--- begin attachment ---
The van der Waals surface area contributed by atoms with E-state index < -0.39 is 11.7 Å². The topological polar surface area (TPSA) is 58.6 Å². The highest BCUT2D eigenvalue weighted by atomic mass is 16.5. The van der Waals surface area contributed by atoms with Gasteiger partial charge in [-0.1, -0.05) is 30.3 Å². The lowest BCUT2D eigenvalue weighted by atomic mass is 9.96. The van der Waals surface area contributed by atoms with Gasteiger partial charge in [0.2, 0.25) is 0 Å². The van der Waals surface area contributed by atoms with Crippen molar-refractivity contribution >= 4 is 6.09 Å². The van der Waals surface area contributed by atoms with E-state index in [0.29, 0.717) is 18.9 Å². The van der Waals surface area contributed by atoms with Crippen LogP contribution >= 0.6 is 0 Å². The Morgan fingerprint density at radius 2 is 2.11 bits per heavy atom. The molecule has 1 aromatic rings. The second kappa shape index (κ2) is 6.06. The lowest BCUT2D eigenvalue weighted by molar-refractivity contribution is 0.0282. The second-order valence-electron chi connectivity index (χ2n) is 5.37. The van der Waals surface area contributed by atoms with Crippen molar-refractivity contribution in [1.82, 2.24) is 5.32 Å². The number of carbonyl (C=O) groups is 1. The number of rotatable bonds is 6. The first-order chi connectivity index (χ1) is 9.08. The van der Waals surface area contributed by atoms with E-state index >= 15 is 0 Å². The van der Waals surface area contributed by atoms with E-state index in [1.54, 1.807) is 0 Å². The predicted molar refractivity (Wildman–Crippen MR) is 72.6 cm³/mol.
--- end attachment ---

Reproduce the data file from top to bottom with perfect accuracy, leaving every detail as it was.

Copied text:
The van der Waals surface area contributed by atoms with E-state index < -0.39 is 11.7 Å². The topological polar surface area (TPSA) is 58.6 Å². The highest BCUT2D eigenvalue weighted by atomic mass is 16.5. The van der Waals surface area contributed by atoms with Gasteiger partial charge in [-0.1, -0.05) is 30.3 Å². The lowest BCUT2D eigenvalue weighted by atomic mass is 9.96. The van der Waals surface area contributed by atoms with Gasteiger partial charge in [0.2, 0.25) is 0 Å². The van der Waals surface area contributed by atoms with Crippen molar-refractivity contribution >= 4 is 6.09 Å². The van der Waals surface area contributed by atoms with E-state index in [0.29, 0.717) is 18.9 Å². The van der Waals surface area contributed by atoms with Crippen LogP contribution >= 0.6 is 0 Å². The Morgan fingerprint density at radius 2 is 2.11 bits per heavy atom. The molecule has 1 aromatic rings. The second kappa shape index (κ2) is 6.06. The lowest BCUT2D eigenvalue weighted by molar-refractivity contribution is 0.0282. The second-order valence-electron chi connectivity index (χ2n) is 5.37. The van der Waals surface area contributed by atoms with Crippen molar-refractivity contribution in [1.82, 2.24) is 5.32 Å². The number of carbonyl (C=O) groups is 1. The number of rotatable bonds is 6. The first-order chi connectivity index (χ1) is 9.08. The van der Waals surface area contributed by atoms with E-state index >= 15 is 0 Å². The van der Waals surface area contributed by atoms with E-state index in [1.54, 1.807) is 0 Å². The predicted molar refractivity (Wildman–Crippen MR) is 72.6 cm³/mol.